This is a Noisette rose bred by Marechal in France in 1830. If you would like to delve further into the story of Noisette roses have a look at this article. Go on –it’s interesting.
Lamarque has white blooms with a pale lemon yellow centre and mine is moderately fragrant.
The flowers are produced from spring through to late autumn in heavy clusters, producing a spectacular display.
It’s a large climber that can apparently grow to 6 metres. Mine is a weeping standard which I bought from Roworths Rose Nursery (this is not a sponsored post by the way). Luckily for me it doesn’t mind a prune. I give it a light prune in early autumn and when the canes start attacking me as I walk past, along with a harder prune in winter.
You can see in the photo how it looks at the end of autumn and, below, how it looks at this time of year, post prune.
Last year I pruned it much harder, almost back to the support ring, and I wasn’t that thrilled with the result. It was still large by the end of autumn, but it took quite a while to get to an attractive size and shape and the spring blooms weren’t as prolific, probably because there was less plant for them to grow on.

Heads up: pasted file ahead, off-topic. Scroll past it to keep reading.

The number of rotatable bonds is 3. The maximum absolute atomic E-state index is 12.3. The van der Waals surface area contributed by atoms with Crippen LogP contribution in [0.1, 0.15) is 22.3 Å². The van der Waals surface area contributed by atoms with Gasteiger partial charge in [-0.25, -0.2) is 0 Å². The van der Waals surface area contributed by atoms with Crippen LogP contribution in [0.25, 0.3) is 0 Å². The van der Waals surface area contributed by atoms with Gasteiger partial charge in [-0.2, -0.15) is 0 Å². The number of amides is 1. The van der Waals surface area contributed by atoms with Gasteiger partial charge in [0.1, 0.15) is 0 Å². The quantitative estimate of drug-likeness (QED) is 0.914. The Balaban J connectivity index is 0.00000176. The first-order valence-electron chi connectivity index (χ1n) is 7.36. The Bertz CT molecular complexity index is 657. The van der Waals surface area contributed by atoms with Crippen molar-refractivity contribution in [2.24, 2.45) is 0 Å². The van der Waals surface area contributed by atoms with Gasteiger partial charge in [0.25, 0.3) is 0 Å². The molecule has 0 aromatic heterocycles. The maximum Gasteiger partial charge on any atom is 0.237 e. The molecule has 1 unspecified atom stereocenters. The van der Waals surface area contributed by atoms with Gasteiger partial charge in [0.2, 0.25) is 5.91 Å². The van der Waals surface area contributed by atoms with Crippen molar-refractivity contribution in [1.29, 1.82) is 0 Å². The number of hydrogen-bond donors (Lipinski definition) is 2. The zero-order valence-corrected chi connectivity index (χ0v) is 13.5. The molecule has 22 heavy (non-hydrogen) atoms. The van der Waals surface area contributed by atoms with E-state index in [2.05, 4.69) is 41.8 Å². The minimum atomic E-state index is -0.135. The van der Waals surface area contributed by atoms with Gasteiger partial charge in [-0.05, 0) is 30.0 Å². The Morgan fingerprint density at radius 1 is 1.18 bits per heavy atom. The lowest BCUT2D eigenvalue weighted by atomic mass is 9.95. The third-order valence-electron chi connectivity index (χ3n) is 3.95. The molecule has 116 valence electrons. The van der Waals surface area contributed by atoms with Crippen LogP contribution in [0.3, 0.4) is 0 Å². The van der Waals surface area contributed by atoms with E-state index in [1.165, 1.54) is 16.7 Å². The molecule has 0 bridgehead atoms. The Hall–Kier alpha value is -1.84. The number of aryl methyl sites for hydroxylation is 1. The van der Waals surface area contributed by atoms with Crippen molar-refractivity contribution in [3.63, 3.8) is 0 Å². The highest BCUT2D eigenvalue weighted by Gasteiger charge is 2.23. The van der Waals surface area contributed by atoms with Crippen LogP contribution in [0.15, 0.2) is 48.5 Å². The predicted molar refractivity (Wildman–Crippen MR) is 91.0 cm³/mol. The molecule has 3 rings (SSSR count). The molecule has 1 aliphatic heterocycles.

Apparently this isn’t always the case with Noisettes. My Gardening Neighbour has several and he has pruned them with unfortunate results – a very slow recovery. Certainly my rose book recommends not pruning Madame Alfred Carriere, another of the Noisettes.
I decided to buy a weeping standard for this spot based on this photo in the coffee table book, Rural Australian Gardens. The book doesn’t say what rose appears in the photo but I later found an earlier photo of the same property in another rose book I borrowed from the library; apparently it is a rambler I had never heard of – Minnehaha.
So when I went along to the nursery I had this image in my mind, with either pink or white flowers. On site the choices were either Iceberg or Lamarque and the ever helpful staff recommended this one. It hasn’t let me down.
Thanks for reading. Happy Gardening!